Hitomi observes the Crab pulsar

Composite optical/X-ray image of the Crab Nebula, showing synchrotron emission in the surrounding pulsar wind nebula, powered by injection of magnetic fields and particles from the central pulsar.


Giant Radio Pulsars (GRPs) consist of sporadic and short-lived radiation, during which time the radio flux density becomes 2-3 orders of magnitudes brighter than the regular, average flux density. So far, this phenomenon has been discovered in ~14 radio pulsars. Observations of GRPs are imperative for further understanding the pulsar radiation mechanism. Now, astrophysicists used observations from the Hitomi satellite to uncover the origin of these fast radio bursts.


The X-ray satellite Hitomi was launched on February 17, 2016 to observe with unprecedented accuracy the physical mechanisms produced by high-energy phenomena. Unfortunately, the satellite lost communication with Earth a couple of months later due to a basic engineering error. On March 25, though, just before the satellite loss, astronomers observed the Crab pulsar, one of the most intensively studied pulsars since the discovery of GRPs.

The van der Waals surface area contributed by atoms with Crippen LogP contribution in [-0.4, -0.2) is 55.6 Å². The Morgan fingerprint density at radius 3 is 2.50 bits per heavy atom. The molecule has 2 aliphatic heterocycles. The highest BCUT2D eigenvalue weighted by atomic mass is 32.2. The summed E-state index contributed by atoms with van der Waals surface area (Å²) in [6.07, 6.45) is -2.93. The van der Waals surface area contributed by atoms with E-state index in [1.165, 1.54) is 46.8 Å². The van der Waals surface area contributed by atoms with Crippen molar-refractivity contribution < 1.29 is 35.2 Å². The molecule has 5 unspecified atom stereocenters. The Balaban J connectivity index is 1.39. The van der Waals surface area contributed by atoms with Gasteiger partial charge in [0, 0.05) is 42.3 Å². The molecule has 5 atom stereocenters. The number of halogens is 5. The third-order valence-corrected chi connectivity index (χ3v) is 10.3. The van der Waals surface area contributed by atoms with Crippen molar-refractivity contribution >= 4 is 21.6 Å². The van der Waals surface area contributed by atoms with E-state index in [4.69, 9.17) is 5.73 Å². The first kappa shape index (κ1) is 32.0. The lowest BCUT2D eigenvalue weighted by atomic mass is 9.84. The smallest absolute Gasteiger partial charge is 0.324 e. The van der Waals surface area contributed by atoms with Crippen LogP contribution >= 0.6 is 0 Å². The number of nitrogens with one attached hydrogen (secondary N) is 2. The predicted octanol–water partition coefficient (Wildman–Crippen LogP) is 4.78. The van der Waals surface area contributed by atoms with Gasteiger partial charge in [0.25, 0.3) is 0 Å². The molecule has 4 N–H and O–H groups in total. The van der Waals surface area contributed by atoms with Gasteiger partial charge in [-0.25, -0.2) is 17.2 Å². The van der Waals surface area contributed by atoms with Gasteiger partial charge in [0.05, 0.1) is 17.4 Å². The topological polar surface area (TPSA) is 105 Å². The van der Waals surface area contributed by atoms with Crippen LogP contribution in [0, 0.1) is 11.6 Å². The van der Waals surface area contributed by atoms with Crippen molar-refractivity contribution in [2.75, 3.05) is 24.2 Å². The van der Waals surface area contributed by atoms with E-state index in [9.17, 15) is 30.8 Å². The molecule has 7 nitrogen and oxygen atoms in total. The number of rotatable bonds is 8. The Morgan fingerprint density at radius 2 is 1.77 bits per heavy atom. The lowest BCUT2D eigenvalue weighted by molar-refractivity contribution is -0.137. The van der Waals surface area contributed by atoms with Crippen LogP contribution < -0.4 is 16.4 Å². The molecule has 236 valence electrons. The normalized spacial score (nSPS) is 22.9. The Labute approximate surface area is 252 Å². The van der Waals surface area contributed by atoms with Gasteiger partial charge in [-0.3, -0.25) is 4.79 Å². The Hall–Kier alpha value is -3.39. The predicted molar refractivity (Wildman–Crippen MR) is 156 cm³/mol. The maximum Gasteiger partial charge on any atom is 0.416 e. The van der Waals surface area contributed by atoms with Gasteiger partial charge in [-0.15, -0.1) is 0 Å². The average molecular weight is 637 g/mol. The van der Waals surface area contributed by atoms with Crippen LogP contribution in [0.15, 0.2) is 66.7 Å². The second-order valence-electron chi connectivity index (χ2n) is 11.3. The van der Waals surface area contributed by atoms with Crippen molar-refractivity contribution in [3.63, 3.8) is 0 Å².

The observations were made simultaneously with the Kashima radio telescope, since the pulsed energy spectrum of the Crab pulsar covers a wide range, from the radio to high-energy radiation at optical, X-rays and gamma-rays. Their analysis indicates that the GRPs originate from a local place within the magnetosphere. However, the data obtained do not allow for strong conclusions to be drawn. Future X-ray missions, such as the recently launched NICER mission may be able to reveal the nature of Giant Radio Pulsars.


Publication: Hitomi Collaboration